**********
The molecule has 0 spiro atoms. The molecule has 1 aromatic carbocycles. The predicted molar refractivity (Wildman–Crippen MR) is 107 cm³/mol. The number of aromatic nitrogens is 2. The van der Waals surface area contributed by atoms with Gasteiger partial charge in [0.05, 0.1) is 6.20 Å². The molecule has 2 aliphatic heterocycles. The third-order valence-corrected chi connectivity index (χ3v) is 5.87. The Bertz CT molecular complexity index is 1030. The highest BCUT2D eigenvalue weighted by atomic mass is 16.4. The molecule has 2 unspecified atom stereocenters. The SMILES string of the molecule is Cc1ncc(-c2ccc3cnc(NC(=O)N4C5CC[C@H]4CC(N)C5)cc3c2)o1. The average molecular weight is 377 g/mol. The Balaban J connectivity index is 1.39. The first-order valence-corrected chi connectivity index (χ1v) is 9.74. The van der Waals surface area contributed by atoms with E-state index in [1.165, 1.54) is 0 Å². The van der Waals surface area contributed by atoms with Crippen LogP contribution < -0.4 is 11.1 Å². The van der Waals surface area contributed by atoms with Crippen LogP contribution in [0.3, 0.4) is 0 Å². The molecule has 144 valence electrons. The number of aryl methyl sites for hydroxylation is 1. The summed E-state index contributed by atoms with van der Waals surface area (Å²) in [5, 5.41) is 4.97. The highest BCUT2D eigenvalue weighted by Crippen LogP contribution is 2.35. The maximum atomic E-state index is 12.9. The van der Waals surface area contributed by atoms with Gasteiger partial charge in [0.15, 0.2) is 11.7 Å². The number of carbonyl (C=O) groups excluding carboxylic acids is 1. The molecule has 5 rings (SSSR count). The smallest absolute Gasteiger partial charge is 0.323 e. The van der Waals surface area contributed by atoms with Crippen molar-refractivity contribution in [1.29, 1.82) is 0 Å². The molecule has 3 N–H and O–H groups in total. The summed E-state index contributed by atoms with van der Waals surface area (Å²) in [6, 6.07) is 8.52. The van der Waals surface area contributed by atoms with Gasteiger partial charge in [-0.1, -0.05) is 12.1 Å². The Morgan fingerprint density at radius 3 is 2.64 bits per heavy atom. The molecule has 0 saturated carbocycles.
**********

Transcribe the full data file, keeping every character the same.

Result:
The molecule has 0 spiro atoms. The molecule has 1 aromatic carbocycles. The predicted molar refractivity (Wildman–Crippen MR) is 107 cm³/mol. The number of aromatic nitrogens is 2. The van der Waals surface area contributed by atoms with Gasteiger partial charge in [0.05, 0.1) is 6.20 Å². The molecule has 2 aliphatic heterocycles. The third-order valence-corrected chi connectivity index (χ3v) is 5.87. The Bertz CT molecular complexity index is 1030. The highest BCUT2D eigenvalue weighted by atomic mass is 16.4. The molecule has 2 unspecified atom stereocenters. The SMILES string of the molecule is Cc1ncc(-c2ccc3cnc(NC(=O)N4C5CC[C@H]4CC(N)C5)cc3c2)o1. The average molecular weight is 377 g/mol. The Balaban J connectivity index is 1.39. The first-order valence-corrected chi connectivity index (χ1v) is 9.74. The van der Waals surface area contributed by atoms with E-state index in [1.165, 1.54) is 0 Å². The van der Waals surface area contributed by atoms with Crippen LogP contribution < -0.4 is 11.1 Å². The van der Waals surface area contributed by atoms with Crippen LogP contribution in [0.3, 0.4) is 0 Å². The molecule has 144 valence electrons. The number of aryl methyl sites for hydroxylation is 1. The summed E-state index contributed by atoms with van der Waals surface area (Å²) in [5, 5.41) is 4.97. The highest BCUT2D eigenvalue weighted by Crippen LogP contribution is 2.35. The maximum atomic E-state index is 12.9. The van der Waals surface area contributed by atoms with Gasteiger partial charge in [0.15, 0.2) is 11.7 Å². The number of carbonyl (C=O) groups excluding carboxylic acids is 1. The molecule has 5 rings (SSSR count). The smallest absolute Gasteiger partial charge is 0.323 e. The van der Waals surface area contributed by atoms with Crippen molar-refractivity contribution in [1.29, 1.82) is 0 Å². The molecule has 3 N–H and O–H groups in total. The summed E-state index contributed by atoms with van der Waals surface area (Å²) in [6, 6.07) is 8.52. The van der Waals surface area contributed by atoms with Gasteiger partial charge in [-0.1, -0.05) is 12.1 Å². The Morgan fingerprint density at radius 3 is 2.64 bits per heavy atom. The molecule has 0 saturated carbocycles.